SIRTURO™ adds a novel mechanism of action to the treatment of pulmonary MDR-TB.
SIRTURO™ (bedaquiline) is a diarylquinoline antimycobacterial drug indicated as part of combination therapy in adults (≥18 years) with pulmonary multi-drug resistant tuberculosis (MDR-TB). Reserve SIRTURO™ for use when an effective treatment regimen cannot otherwise be provided. SIRTURO™ should be administered by directly observed therapy (DOT).
This indication is based on analysis of time to sputum culture conversion from two controlled Phase 2 trials in patients with pulmonary MDR-TB.
Limitations of Use:
The safety and efficacy of SIRTURO™ for the treatment of latent infection due to Mycobacterium tuberculosis have not been established. The safety and efficacy of SIRTURO™ for the treatment of drug-sensitive TB have not been established. In addition, there are no data on the treatment with SIRTURO™ of extrapulmonary TB (e.g., central nervous system). The safety and efficacy of SIRTURO™ for the treatment of infections caused by non-tuberculous mycobacteria (NTM) have not been established. Therefore, use of SIRTURO™ in these settings is not recommended.
Increased Mortality: An increased risk of death was seen in the SIRTURO™ treatment group. The imbalance in deaths is unexplained.
QT Prolongation: SIRTURO™ prolongs the QT interval. An electrocardiogram (ECG) should be obtained before initiation of treatment, and at least 2, 12, and 24 weeks after starting treatment with SIRTURO™. Serum potassium, calcium, and magnesium should be obtained at baseline and corrected if abnormal. Discontinue SIRTURO™ and all other QT prolonging drugs if the patient develops clinically significant ventricular arrhythmia or a QTcF interval of >500 ms (confirmed by repeat ECG).
The following may increase the risk for QT prolongation when patients are receiving SIRTURO™, and therefore ECGs should be monitored closely: use with other QT-prolonging drugs including fluoroquinolones and macrolide antibacterial drugs and the antimycobacterial drug, clofazimine; a history of Torsade de Pointes; a history of congenital long QT syndrome; a history of hypothyroidism and bradyarrhythmias; a history of uncompensated heart failure; serum calcium, magnesium, or potassium levels below the lower limits of normal.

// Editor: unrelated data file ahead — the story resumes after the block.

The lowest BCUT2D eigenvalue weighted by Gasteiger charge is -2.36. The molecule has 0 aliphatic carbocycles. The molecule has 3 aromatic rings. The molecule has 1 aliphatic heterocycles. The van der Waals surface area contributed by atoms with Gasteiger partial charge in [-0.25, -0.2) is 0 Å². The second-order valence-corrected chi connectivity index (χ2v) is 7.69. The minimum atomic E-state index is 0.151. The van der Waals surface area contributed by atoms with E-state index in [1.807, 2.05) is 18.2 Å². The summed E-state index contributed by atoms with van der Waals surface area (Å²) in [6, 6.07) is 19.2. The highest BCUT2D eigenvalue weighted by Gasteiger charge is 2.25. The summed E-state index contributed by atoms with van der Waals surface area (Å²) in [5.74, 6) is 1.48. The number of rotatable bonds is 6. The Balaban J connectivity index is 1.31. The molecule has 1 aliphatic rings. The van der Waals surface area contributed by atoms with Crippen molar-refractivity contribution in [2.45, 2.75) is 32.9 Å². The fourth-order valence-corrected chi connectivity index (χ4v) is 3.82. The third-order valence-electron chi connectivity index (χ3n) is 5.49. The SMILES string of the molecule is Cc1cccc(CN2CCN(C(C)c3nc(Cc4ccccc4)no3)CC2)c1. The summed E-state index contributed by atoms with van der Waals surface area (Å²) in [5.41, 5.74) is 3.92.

SIRTURO™ has not been studied in patients with ventricular arrhythmias or recent myocardial infarction.
Hepatic-related Adverse Drug Reactions: More hepatic-related adverse drug reactions were reported with the use of SIRTURO™ plus other drugs to treat TB compared to other drugs used to treat TB without the addition of SIRTURO™. Alcohol and other hepatotoxic drugs should be avoided while on SIRTURO™, especially in patients with diminished hepatic reserve. Monitor symptoms and liver-related laboratory tests. Discontinue SIRTURO™ if aminotransferase elevations are accompanied by total bilirubin elevation >2X ULN; aminotransferase elevations are >8x ULN; or aminotransferase elevations persist beyond 2 weeks.
Drug Interactions: Co-administration of strong systemic CYP3A4 inducers (e.g., rifamycins such as rifampin, rifapentine, and rifabutin) should be avoided. Co-administration with strong systemic CYP3A4 inhibitors for more than 14 consecutive days should be avoided. Appropriate clinical monitoring for SIRTURO™-related adverse reactions is recommended.
HIV-TB Co-infected Patients: There are no clinical data on the combined use of antiretroviral agents and SIRTURO™ in HIV/MDR-TB co-infected patients, and only limited clinical data on the use in HIV/MDR-TB co-infected patients who were not receiving antiretroviral therapy.
Treatment Failure: SIRTURO™ should be administered by directly observed therapy. SIRTURO™ should only be administered in combination with at least 3 drugs active against the patient’s TB isolate. Nonadherence to the treatment regimen could result in failure or resistance.
The most common adverse drug reactions reported in greater than or equal to 10.0% of patients treated with SIRTURO™ compared to the placebo treatment group were nausea (38.0% vs. 32.1%), arthralgia (32.9% vs. 22.2%), headache (27.8% vs. 12.3%), and additional adverse events reported in greater than or equal to 10.0% of patients and with a higher frequency than the placebo treatment group were hemoptysis (17.7% vs. 11.1%) and chest pain (11.4% vs. 7.4%).